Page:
Disclosure: Author holds 100% cash reserves
The Wall Street Journal’s “Intelligent Investor” Jason Zweig discusses the age-old problem with successful growth companies in “Apple Still Wears the Market Crown.”
- “It Can Easily Slip – Many investors seem to believe that today’s giant technology companies will dominate the stock market for decades to come. Years, maybe. Decades, probably not.”
History is the key to understanding where Apple is now
Apple had a mixed beginning for many years, from the time Steve Jobs, Steve Wozniak, and Ronald Wayne founded the company in 1976. Jobs, after departing in 1985, became CEO again in 1997.
For the first few years, he had to reformulate the company and begin his innovation successes. This graph shows Apple’s stock during the process and the eventual foundation in 2003 from which Jobs made Apple into a great growth company. Therefore, I have chosen December 31, 2003, as the best beginning for understanding Apple today.
Now to the issues: How Tim Cook has altered Steve Job’s fundamental growth strategy
After a final Steve Jobs-influenced growth spurt, revenue growth slowed markedly. It was a natural development without Jobs’ innovative prowess.
(This graph uses a log scale, so the growth rate can be seen as a straight line.)
Gross profit margin
Jobs’ ability to maintain a high profit margin was always seen as an outstanding characteristic tied to his innovation. Without him, investors worried that the margin would shrink as products became tired.
The graph shows the gross profit margin (revenue minus direct product/service costs), while below Jobs’ highs, has been well maintained.
Slower revenue growth times profit margin equals slower profit growth
This graph comes as no surprise – high profits, but growing at a slower pace
Now to an investors’ favorite measure: Earnings per share
All things equal, earnings per share (EPS) should track profit growth. However, things can be done to tweak this growth higher. Here is the history.
Note the slightly less growth in Jobs’ years. The effect was due primarily to option pay (the EPS are “diluted” by the added shares from the underlying option shares). So, why the growth after Cook took over? That explanation comes below…
Debt becomes a financial tool
Once on a roll, Apple began to build sizeable cash reserves. So, no need to borrow. Additionally, to avoid draining the cash, Jobs paid no stock dividends and made no share repurchases.
Enter Cook and Wall Street advisers, and Apple begins to borrow – about $100 billion in long-term bonds over three years. Since the end of 2017, borrowings have equaled bond repayments.
Debt proceeds and cash balances start being spent to boost common share prices
Wall Street’s hands are clearly visible when those favorite three numbers (share price, EPS and dividend yield) get a little help from their financial maneuverings.
While it may not have been designed this way, note that, at least coincidentally, bond proceeds covered dividend payments. And that means the cumulative share repurchases were paid for with cash. (Note that amount now totals over 1/3 $trillion.)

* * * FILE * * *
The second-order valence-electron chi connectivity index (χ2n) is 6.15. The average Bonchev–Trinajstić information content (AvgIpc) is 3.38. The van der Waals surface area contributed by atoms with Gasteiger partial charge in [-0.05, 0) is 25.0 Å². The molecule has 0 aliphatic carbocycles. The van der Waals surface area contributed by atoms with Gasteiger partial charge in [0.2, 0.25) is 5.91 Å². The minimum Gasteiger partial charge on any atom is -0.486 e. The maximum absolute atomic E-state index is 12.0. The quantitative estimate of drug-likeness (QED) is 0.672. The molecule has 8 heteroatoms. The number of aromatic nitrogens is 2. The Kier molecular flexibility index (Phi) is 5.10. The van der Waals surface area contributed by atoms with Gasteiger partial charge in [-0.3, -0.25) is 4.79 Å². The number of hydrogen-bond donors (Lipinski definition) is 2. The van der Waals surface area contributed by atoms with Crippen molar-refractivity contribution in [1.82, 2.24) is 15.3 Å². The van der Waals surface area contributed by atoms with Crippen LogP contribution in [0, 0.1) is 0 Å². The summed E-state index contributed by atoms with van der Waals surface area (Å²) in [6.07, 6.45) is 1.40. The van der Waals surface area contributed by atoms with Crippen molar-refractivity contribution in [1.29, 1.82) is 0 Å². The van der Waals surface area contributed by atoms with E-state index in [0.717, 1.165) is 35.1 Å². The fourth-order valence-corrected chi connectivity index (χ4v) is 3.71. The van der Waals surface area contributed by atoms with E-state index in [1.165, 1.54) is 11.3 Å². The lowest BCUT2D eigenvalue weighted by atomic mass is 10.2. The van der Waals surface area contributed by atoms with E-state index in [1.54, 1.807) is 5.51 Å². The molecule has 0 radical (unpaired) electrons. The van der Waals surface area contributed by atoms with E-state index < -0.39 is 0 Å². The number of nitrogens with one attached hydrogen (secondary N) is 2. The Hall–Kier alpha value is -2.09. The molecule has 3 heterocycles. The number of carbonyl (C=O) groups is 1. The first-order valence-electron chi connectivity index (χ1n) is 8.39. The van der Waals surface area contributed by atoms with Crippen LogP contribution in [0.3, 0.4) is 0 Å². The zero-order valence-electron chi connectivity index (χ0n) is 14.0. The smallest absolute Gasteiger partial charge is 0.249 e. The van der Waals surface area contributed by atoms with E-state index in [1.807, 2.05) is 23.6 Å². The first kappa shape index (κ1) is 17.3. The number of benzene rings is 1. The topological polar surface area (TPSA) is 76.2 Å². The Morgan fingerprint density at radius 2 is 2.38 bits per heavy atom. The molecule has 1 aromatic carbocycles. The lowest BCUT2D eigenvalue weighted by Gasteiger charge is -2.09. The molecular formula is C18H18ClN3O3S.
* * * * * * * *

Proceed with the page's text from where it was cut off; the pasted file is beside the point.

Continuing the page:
Another view of share repurchases
Repurchasing by corporations was designed to help firms step into a weak period and help “stabilize” the share price (much like Wall Street does following an IPO). A key rule was no purchases could be done to move the stock price up. Later, particularly as option pay became popular, repurchasing was done in larger and larger amounts during normal market periods (still within the rules).
The primary benefit of doing these repurchases was to boost EPS growth by reducing the divisor – shares. With a cash-rich company like Apple, such a strategy was an easy decision.
The secondary benefit is a boost to share price, but not necessarily by share shrinkage, alone. Rather, it is increased EPS growth rate and the popular view that share repurchases are as good as dividends (perhaps more so because of avoiding taxes on dividend income).
Here, then, is what has happened to Apple…
And here is the quarterly pattern of repurchases compared to the stock’s performance. Note that “stabilization” seems to have become less a factor over the past couple of years.
A last issue that affects many companies, including Apple, is now part of growth history (in other words, it no longer carries an asterisk)
The December 2017 tax bill gave profitable companies a significant boost. While the effect on Apple is real, remember that it had nothing directly to do with management skills or company strengths.
The bottom line: Apple has done well under Tim Cook, but not better than under Steve Jobs, as some commentators have suggested
The important point of that statement is to remove any optimism surrounding Apple because of its pre-Tim Cook history. Yes, Apple is growing, but not as much as per share earnings imply – and certainly not in line with the stock price rise.
Therefore, now looks like an appropriate time to worry about Apple’s lack of nearby technical support, as shown in the graph below. And, if Apple reverses course, we can expect other growth stocks to get hit as well.
Apple’s dramatic runup leaves it at technical risk of…
- Languishing for some time to let moving average support catch up
- Falling to a support level like 50-day moving average or “gap filling” $95
- Getting hit by fundamental issues that run counter to recent optimism